Labor Dept. Set to Toughen Host Of Safety Rules

Business Costs & Regulation

Labor Dept. Set to Toughen Host
Of Safety Rules

The Obama administration’s growing regulatory agenda will satisfy many union demands.

Among the new rules in the works at the Department of Labor are several that focus on workplace safety, including tighter rules on exposure to silica dust. That rule may be proposed as early as the middle of next year. Extended exposure to silica dust can result in chronic silicosis, a lung disease that can be fatal. Among the industries that could be affected by this rule are foundries; china and pottery manufacturing; paint, glass and concrete manufacturing; industries that have abrasive blasting operations; and many construction activities, including highway repair, masonry, concrete work and rock drilling. “This proposal is showing movement for the first time in many years,” says Peg Seminario, director of safety and health at the AFL-CIO.

Required logging of back, neck and shoulder injuries in injury logs is in the cards. The Occupational Safety and Health Administration (OSHA) says the goal is to keep better track of musculoskeletal disorders and to help employers identify workplace hazards, but employer groups fear it’s the first step in another attempt at an ergonomic regulation. The Clinton administration proposed an ergonomic rule, but it was scrapped by the Republican Congress.

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Tighter limits on dust for underground coal mines are being sped up. The proposal wasn’t scheduled to come out until April 2011, but now is expected soon. The Mine Safety and Health Administration is expected to permit just 1 milligram of coal dust per cubic meter instead of the current 2 milligrams. The push comes as the incidence of black lung disease, which is linked to coal dust, is on the rise. By April 2010, the agency also is expected to require miners to use personal dust monitors, allowing them to measure their exposure to coal dust in real time.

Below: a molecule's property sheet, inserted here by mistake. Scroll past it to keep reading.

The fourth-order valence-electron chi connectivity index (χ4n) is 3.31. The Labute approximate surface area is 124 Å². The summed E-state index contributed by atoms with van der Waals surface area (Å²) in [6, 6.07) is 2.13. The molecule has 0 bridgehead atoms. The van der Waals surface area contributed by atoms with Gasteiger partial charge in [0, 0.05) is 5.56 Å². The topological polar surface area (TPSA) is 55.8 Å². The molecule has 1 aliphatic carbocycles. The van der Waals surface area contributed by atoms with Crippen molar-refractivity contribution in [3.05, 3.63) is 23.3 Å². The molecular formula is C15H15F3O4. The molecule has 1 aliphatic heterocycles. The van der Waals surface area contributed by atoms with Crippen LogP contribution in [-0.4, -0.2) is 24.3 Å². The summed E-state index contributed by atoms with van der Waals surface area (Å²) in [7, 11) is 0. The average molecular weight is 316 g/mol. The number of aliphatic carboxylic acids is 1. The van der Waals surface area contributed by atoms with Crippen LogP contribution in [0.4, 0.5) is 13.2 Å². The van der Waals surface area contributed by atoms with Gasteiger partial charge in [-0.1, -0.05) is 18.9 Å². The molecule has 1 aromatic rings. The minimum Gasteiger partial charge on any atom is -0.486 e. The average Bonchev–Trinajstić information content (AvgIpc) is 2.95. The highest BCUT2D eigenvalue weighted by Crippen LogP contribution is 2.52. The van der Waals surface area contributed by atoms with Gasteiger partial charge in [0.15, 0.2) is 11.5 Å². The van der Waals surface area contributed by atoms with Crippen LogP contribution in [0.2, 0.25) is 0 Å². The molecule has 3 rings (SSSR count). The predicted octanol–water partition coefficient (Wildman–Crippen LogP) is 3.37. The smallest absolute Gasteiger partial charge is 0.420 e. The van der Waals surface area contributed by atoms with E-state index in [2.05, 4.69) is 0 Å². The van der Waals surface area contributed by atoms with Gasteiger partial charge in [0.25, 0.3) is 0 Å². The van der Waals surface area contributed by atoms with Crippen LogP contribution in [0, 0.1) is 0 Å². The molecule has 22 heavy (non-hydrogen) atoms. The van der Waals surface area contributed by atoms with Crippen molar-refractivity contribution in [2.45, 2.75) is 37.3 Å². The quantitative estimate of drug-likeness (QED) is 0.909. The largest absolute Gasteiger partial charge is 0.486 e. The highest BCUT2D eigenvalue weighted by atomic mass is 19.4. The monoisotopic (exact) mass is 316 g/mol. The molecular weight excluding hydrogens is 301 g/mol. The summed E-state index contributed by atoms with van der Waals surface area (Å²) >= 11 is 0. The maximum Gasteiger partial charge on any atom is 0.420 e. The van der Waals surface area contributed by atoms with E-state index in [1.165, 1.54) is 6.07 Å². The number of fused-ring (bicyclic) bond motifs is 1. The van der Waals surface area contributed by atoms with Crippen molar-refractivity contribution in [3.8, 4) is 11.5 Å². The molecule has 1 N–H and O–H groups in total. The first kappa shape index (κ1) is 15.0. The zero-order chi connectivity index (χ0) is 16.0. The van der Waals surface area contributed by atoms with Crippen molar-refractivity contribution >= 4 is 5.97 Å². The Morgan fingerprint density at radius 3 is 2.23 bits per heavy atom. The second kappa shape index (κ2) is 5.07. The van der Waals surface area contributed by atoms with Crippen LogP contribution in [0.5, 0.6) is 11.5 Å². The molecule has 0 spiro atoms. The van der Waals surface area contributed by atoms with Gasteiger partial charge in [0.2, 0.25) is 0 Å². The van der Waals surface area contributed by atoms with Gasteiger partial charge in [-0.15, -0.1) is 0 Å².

More protection for workers against airborne infectious diseases may also be coming. OSHA will begin to explore whether a standard should be issued requiring employers to establish infection control measures to protect workers from airborne pathogens such as tuberculosis, chicken pox and new threats such as pandemic flu. The standard would apply mainly to health care facilities, but also to homeless shelters, drug treatment centers and correctional facilities. It may apply to certain labs as well. Disclosure rules for employers that use consultants on unionization issues are a good bet. Employers would be required to tell the government about the nature of any advice given them by consultants on how to deal with unions and unionization activity. Employers currently don’t have to report on advice from consultants, many of which are law firms. The Labor Department is expected to narrow this exception to the reporting requirement in a proposal issued around November 2010.

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